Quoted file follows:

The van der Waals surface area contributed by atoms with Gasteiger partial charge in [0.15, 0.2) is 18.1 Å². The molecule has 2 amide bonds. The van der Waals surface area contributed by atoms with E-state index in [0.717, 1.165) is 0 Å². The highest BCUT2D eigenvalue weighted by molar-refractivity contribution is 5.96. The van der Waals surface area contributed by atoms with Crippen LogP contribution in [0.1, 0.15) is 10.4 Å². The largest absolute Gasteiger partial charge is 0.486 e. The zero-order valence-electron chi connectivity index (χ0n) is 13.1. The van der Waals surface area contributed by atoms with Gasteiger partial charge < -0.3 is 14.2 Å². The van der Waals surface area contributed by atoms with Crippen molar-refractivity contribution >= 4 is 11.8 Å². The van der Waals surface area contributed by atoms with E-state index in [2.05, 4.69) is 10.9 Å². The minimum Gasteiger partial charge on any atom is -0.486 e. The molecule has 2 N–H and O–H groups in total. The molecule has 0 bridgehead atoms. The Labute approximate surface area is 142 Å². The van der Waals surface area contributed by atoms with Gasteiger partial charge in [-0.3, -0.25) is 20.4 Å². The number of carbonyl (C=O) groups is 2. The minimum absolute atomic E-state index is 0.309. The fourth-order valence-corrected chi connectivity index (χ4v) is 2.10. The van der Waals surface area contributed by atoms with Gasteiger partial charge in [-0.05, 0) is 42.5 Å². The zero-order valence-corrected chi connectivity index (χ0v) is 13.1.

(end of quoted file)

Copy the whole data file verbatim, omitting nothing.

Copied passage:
The van der Waals surface area contributed by atoms with Gasteiger partial charge in [0.15, 0.2) is 18.1 Å². The molecule has 2 amide bonds. The van der Waals surface area contributed by atoms with E-state index in [0.717, 1.165) is 0 Å². The highest BCUT2D eigenvalue weighted by molar-refractivity contribution is 5.96. The van der Waals surface area contributed by atoms with Crippen LogP contribution in [0.1, 0.15) is 10.4 Å². The largest absolute Gasteiger partial charge is 0.486 e. The zero-order valence-electron chi connectivity index (χ0n) is 13.1. The van der Waals surface area contributed by atoms with Gasteiger partial charge < -0.3 is 14.2 Å². The van der Waals surface area contributed by atoms with Crippen molar-refractivity contribution >= 4 is 11.8 Å². The van der Waals surface area contributed by atoms with E-state index in [2.05, 4.69) is 10.9 Å². The minimum Gasteiger partial charge on any atom is -0.486 e. The molecule has 2 N–H and O–H groups in total. The molecule has 0 bridgehead atoms. The Labute approximate surface area is 142 Å². The van der Waals surface area contributed by atoms with Gasteiger partial charge in [-0.3, -0.25) is 20.4 Å². The number of carbonyl (C=O) groups is 2. The minimum absolute atomic E-state index is 0.309. The fourth-order valence-corrected chi connectivity index (χ4v) is 2.10. The van der Waals surface area contributed by atoms with Gasteiger partial charge in [-0.05, 0) is 42.5 Å². The zero-order valence-corrected chi connectivity index (χ0v) is 13.1.